Bulgak worked feverishly through the night, using his personal contacts inside the union’s ministry. By the morning of August 21 the transmitters were turned on. When Yeltsin walked down the steps of the White House, he spoke into a microphone that was directly connected to Bulgak’s activated transmitters. The people at the Soviet Union Ministry of Communications were stunned—Bulgak had triumphed.
On the afternoon of August 21 Kryuchkov told Kalgin to stop the eavesdropping on Yeltsin and his people and destroy all the records.
As Bulgak got Yeltsin his transmitters, Relcom went further. On the first day of the coup someone in Bardin’s team came up with an idea they called “Regime N1”: to ask all subscribers of Relcom to look out the window and write back exactly what they saw—just the facts, no emotions. Soon Relcom received a kaleidoscopic picture of what was happening throughout the country, disseminating the eyewitness reports from subscribers along with news reports. It became clear that the tanks and troops were present only in two cities—Moscow and Leningrad—and the coup would not succeed.
The coup attempt collapsed on August 21. Overall, during the three days, Relcom transmitted forty-six thousand “news units” throughout the Soviet Union and around the world. Regime No. 1 was a revolutionary idea, although not everyone realized it. Radio transmitters spread information in one direction, outward. But Relcom worked in both directions, spreading and collecting information. It was a horizontal structure, a network, a powerful new concept in a country that had been ruled by a rigid, controlling clique. In the 1950s, the first Soviet photocopy machine had been wrecked because it threatened to spread information beyond the control of those who ruled. Now the power of those rulers was being smashed—by a network they could not control.
Another principle was also demonstrated during the coup: the programmers did what they thought was right and did not ask permission. Antonov didn’t wait for Bardin to post his messages, Bardin didn’t ask Soldatov what he should do, and Soldatov didn’t seek Velikhov’s authorization. The idea that they were “under the command” of Kobets was laughable to them. They were freethinking and spirited, and they never wanted to return to the stultifying command of party hierarchies in which everything required permission from above.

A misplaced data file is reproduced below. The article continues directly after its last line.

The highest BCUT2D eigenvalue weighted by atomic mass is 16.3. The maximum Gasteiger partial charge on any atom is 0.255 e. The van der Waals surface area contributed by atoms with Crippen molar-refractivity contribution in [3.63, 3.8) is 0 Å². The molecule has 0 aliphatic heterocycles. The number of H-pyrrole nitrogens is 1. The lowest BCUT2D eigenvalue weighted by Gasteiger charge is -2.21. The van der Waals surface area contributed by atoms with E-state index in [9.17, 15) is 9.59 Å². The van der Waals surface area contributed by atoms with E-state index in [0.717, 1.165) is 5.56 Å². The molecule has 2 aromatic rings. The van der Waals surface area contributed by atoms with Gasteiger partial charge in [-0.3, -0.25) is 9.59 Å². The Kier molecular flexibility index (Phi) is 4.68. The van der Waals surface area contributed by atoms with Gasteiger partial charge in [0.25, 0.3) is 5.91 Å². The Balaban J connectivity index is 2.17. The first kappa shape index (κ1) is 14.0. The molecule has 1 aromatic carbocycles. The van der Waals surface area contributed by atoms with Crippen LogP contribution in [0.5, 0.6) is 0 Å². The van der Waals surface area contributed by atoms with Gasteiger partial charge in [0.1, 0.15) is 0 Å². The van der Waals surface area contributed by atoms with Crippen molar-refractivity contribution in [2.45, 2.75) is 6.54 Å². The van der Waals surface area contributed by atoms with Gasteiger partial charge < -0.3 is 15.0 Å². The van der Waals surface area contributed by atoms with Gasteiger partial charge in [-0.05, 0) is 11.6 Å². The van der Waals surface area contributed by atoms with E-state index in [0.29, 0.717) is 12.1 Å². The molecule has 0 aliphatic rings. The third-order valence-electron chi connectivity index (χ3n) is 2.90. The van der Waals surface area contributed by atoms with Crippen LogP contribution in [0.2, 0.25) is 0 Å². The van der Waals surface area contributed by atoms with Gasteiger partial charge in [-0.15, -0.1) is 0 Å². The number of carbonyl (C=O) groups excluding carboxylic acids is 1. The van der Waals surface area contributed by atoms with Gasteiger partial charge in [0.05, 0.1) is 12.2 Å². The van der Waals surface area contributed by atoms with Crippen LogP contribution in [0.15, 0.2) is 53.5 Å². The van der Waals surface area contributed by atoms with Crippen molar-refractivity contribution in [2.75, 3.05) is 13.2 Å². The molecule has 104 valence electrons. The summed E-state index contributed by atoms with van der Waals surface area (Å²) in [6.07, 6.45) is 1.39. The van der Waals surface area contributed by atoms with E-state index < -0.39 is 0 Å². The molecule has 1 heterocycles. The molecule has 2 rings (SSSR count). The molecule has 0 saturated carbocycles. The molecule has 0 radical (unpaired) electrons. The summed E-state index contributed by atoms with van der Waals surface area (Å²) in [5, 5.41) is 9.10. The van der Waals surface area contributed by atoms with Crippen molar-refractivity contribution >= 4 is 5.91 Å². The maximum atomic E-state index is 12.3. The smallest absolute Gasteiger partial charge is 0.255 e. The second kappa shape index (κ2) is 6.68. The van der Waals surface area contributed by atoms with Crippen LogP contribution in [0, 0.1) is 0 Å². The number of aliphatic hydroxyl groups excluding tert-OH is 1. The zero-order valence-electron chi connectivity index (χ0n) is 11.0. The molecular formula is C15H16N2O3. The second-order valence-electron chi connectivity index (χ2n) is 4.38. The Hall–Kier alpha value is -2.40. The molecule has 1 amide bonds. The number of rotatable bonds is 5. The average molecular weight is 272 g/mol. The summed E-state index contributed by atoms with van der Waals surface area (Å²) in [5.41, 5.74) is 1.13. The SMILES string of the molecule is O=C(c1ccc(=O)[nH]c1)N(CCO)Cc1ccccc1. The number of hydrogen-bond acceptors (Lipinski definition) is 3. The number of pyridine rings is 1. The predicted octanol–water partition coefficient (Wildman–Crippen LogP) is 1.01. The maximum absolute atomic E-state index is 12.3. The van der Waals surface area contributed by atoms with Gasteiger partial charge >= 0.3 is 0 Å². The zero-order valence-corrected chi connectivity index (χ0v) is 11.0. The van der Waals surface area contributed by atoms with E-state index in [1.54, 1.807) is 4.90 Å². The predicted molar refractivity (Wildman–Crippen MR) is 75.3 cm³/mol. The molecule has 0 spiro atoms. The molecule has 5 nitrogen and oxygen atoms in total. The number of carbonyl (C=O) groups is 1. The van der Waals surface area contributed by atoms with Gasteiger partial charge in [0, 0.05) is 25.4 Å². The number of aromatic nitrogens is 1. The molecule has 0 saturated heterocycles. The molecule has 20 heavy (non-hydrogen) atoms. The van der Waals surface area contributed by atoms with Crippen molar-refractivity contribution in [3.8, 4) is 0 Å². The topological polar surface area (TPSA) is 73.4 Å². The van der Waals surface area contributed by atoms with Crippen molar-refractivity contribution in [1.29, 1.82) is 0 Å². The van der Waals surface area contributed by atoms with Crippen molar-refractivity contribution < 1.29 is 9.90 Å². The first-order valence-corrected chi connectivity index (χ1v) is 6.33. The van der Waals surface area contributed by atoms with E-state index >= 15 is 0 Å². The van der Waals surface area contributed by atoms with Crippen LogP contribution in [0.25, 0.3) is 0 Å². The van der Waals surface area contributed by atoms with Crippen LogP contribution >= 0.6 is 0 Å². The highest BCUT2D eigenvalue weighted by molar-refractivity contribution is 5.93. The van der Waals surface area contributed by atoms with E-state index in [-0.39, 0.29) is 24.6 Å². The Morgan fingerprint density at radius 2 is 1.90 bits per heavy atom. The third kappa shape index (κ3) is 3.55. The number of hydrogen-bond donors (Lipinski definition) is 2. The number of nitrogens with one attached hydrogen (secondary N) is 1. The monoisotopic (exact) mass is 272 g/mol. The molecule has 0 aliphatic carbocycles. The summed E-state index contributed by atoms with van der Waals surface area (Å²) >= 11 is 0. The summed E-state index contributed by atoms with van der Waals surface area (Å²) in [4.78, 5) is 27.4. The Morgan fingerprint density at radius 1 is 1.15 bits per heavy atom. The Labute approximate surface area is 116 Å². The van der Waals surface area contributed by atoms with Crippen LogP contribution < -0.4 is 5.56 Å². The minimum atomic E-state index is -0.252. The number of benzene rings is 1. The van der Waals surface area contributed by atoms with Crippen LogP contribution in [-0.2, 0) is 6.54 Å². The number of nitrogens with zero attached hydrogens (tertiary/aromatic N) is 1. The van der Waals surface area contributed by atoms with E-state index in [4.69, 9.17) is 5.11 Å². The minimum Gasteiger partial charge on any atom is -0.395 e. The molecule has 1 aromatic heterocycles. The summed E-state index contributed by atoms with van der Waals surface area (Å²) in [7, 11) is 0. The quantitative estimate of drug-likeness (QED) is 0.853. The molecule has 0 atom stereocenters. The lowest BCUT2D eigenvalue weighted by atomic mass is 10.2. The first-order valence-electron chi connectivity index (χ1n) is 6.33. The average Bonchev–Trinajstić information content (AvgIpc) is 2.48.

Bulgak, a member of Yeltsin’s group, certainly played the game the old way. He used his position, his connections, and his power to support his leader. But Bardin, Soldatov, and Antonov were too far from the Kremlin to believe they were part of any power game. They acted because the free flow of information—their core conviction—was threatened. They also knew that they had the support of thousands of subscribers making the network stronger.
From the first day of the coup Bardin worried about the KGB. He was certain they had put the Demos building under surveillance days before the coup attempt began. He even saw a lone man standing out in front of the mansion. But the KGB never bothered once to interfere with Russia’s first connection to the Internet, neither at Demos nor at the Computation Center of the Kurchatov Institute. But at that moment and in years to come the KGB never went away. They were always keeping an eye on this strange and powerful new method for spreading information—but had great difficulty understanding it.
- Configuring a PPPoE Connection Manually
- Configuring a Dialup Connection Manually
- The Big Picture
- Chapter Four
- CHAPTER 2 The First Connection
- Ñèñòåìíûå ïåðåìåííûå ROWS_AFFECTED, GDSCODE, SQLCODE, TRANSACTIONJD, CONNECTIONJD
- Îãðàíè÷åíèå ðåçóëüòàòîâ âûáîðêè FIRST
- 4.4.4 The Dispatcher
- CONNECTION TIMEOUT
- About the author
- Chapter 5. Preparations
- Chapter 6. Traversing of tables and chains